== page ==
27 March 2017
Media Release - #2017023, 2017

Diverted profits tax passes Senate

Joint media release with
The Hon Kelly O'Dwyer MP
Minister for Revenue and Financial Services

Today the Turnbull Government successfully legislated a new Diverted Profits Tax, which will prevent multinationals shifting profits made in Australia offshore to avoid paying tax.

The Diverted Profits Tax will commence on 1 July 2017, and is expected to raise $100 million in revenue a year from 2018-19. It provides a powerful new tool for the Australian Taxation Office to tackle contrived arrangements and uncooperative taxpayers, and will reinforce Australia’s position as having some of the toughest laws in the world to combat multinational tax avoidance.

This represents a significant step as the Turnbull Government continues to deliver on its commitment to ensure the integrity of our tax system.

The Diverted Profits Tax, announced in the 2016-17 Budget, targets multinationals that enter into arrangements to divert their Australian profits to offshore related parties in order to avoid paying Australian tax.

The Commissioner of Taxation will be provided with extra powers to achieve this.

This legislation will make it easier to apply Australia's anti‑avoidance provisions and a 40 per cent rate of tax, to be paid immediately.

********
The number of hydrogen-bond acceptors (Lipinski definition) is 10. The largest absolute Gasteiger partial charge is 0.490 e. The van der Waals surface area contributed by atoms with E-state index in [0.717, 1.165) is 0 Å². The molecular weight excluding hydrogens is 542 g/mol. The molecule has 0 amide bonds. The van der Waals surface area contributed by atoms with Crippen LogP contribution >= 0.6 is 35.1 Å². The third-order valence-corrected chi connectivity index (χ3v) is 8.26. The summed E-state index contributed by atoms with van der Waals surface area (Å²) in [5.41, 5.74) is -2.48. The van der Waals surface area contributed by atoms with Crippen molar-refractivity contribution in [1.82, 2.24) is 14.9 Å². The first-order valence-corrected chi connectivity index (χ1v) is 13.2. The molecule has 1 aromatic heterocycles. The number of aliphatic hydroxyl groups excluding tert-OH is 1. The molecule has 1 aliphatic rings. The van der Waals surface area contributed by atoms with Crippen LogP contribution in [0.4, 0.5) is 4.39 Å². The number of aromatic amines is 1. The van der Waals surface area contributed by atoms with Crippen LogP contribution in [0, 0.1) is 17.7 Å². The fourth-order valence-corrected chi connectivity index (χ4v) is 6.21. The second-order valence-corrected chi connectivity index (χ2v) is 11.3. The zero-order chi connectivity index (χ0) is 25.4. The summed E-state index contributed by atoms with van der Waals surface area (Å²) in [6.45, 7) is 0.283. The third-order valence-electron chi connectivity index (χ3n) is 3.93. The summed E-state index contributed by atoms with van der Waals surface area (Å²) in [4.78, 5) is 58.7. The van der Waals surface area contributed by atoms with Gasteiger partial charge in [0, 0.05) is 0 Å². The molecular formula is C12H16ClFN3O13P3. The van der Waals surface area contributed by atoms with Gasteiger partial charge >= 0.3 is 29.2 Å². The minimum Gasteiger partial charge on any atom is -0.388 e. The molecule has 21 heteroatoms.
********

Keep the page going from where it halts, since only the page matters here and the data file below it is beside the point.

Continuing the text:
It will also complement the application of the existing anti‑avoidance rules such as:

  • the Multinational Anti-Avoidance Law (MAAL) to clamp down on artificial profit shifting by major multinationals;
  • the introduction of a new Tax Avoidance Taskforce to crackdown on tax avoidance by multinationals and high wealth individuals
  • new protections for whistle-blowers who disclose information about tax misconduct to the ATO and
  • increased penalties for breach of tax reporting obligations for global companies with incomes of $1 billion or more.

The Diverted Profits Tax will not apply to managed investment trusts or similar foreign entities, sovereign wealth funds and foreign pension funds. These entities have been excluded as they are low risk from an integrity perspective, are widely held and undertake passive activities. This exclusion also ensures that such entities do not face an unnecessary compliance burden as a result of the introduction of the Diverted Profits Tax.

Similarly, the DPT will only apply to multinationals that have a global income of more than $1 billion and an Australian income of more than $25 million.

The integrity of Australia’s tax base is paramount. The Turnbull Government is determined to ensure multinationals do the right thing and pay their fair share of tax here in Australia so that Australian citizens get the money that is owed to them to fund vital infrastructure and services.